Quick Follow Up to the Karl Barth “Jesus Loves Me….” Series

Just this morning I received an e-mail from a woman who confirms that she heard Karl Barth respond to a student’s question with “Jesus loves me, this I know…” at Union Theological Seminary in Richmond, Virginia, in 1962. Her name is LeTourneau and her e-mail is convincing. Of course, as we have already discovered, Barth scholar Martin Rumscheidt says it happened there also.

So now we have two reliable witnesses (three counting Rumscheidt) confirming that the event happened in two places during Barth’s lecture tour in the U.S. in 1962–Richmond and Chicago. What does this mean?

I think it is reasonable to conclude that there was some kind of set up. Whether Barth was in on it or not is impossible to know. But surely someone either set up both incidents (viz., told a student to ask the question and prompted Barth to answer it by quoting the children’s song) or the second one (noticing how successful the first one was in delighting the audience). The one frame cartoon I mentioned in the previous post was not too far off–although it may not have been Barth who set it up.

Why does this matter? It may not to you, of course, but it matters to me because I mentioned the incident in 20th Century Theology (IVP 1992) and I mention it again in my forthcoming book on modern theology (The Journey of Modern Theology: From Reconstruction to Deconstruction). People have told me I was falling for a religious urban legend (what scholars call an “evangelegend”). You may have doubted the veracity of the story. Doubt it no more. However, doubt that it was spontaneous.

  • Bob

    That’s too bad that Barth could be set-up that way

  • http://theeagleandchild.com Marc

    On the other hand, the question (“sum up your theology in one sentence”) seems to me to be a sensible and ordinary question of a student to ask, particularly of someone like Barth. That is, it doesn’t seem like such an unusual question that it could not have been asked unprompted by two individuals at two locations.

    • rogereolson

      It seems like an unlikely coincidence, however.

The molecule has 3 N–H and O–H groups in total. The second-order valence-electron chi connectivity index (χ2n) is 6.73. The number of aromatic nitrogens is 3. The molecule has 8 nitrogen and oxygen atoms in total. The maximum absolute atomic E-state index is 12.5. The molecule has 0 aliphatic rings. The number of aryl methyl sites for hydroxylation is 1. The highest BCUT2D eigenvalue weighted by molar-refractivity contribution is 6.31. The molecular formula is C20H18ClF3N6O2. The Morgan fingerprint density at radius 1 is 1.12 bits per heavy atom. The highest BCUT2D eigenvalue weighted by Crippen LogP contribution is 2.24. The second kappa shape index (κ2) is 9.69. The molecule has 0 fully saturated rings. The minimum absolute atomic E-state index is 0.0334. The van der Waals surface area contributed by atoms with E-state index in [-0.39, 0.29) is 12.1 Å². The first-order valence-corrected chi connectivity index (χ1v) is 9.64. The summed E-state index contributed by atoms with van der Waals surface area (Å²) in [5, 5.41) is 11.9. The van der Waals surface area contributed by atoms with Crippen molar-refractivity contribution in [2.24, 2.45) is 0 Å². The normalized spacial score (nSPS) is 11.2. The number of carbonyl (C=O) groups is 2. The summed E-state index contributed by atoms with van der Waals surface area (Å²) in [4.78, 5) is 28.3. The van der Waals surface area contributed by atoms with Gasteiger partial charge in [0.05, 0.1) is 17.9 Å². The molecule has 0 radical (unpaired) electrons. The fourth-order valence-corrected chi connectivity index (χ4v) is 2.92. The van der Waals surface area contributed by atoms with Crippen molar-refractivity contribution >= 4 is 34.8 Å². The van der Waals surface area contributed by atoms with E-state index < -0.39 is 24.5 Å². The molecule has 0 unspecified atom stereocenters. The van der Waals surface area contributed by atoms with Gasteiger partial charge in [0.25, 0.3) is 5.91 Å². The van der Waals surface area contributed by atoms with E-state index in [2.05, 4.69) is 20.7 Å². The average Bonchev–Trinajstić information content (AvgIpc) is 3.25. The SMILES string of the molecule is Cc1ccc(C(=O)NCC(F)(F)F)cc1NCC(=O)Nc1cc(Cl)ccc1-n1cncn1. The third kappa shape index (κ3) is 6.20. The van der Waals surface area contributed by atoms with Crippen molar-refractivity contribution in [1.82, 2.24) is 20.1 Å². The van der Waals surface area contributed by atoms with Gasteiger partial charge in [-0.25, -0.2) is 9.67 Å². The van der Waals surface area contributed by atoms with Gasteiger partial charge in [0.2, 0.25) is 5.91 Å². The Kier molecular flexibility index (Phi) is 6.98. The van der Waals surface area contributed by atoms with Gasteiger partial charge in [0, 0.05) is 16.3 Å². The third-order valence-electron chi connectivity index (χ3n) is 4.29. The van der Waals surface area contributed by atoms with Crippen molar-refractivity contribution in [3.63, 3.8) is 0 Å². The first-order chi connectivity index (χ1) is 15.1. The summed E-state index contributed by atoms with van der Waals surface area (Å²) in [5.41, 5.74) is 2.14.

• Elliott Scott

    I attended Union in the late 80′s and the professors still told stories of Barth’s visit 25 years before. The “Jesus loves me” anecdote was far less entertaining to them than the story about Barth looking in John Leith’s refridgerator and being disappointed to learn that Southern Presbyterians did not (at the time) drink beer.

    • rogereolson

      I’ll accept that one without investigation. Sounds completely likely given Europeans’ (including Christians’) love of wine and beer.

  • David T. Priestley

    My first reaction when I heard the “Jesus loves me” rejoinder (and it was long before Stan and you wrote 20th century thelogy) was surprise and an elevated respect for that o-so-teutonic scholar. It was evidence that he knew American Christianity well enough to be familiar with its colloquialisms. Maybe there is a Swiss/German children’s song of equivalent content; but St. Karl certainly hit on culturally relevant way to express “essential Christianity” (and wouldn’t he love to have that neo-Protestant tag pinned on him?).

  • JohnD

    I don’t think it matters in the slightest if it was “set up.” If it was, it should be seen as simply part of his lecture, his way of giving the audience the ultimate answer to his admittedly difficult theology. We will probably never know, so, given the evidence presented here, we should embrace the story as is, for it is wonderful indeed and a great sermon illustration for all time.

  • Ben

    Does the song have the same melody in Swiss?

    • rogereolson

      Someone else will have to answer this. I simply don’t know. But I can testify that “Happy Birthday” is sung in English to the same melody we all know and love in Germany.

  • http://langueorparole.blogspot.com Jeremy Patterson

    This has been a great academic saga to follow. Thank you for keeping us updated. Do you plan to document the evidence you have received in any way, perhaps in your new book where you cite the story? It definitely seems like these events should enter into the biography of Barth.

    • rogereolson

      All this has unfolded after the manuscript is completed. So I doubt I can add a footnotes. The manuscript is at the publisher’s. I agree that this information should inform any future biographies that deal with Barth’s 1962 American tour. It’s just too interesting to ignore.

  • Robert (Bob) Osborn

    No single sentence better epitomizes Barth”s theology. If he did not say it, probably twice, spontaneously, he might well have (or should have). I know M. Rumscheidt, and have the highest regard for him.. He knows Karl Barth as do few.
    Robert T Osborn, Ph.D, Emeritus Duke u. Prof.


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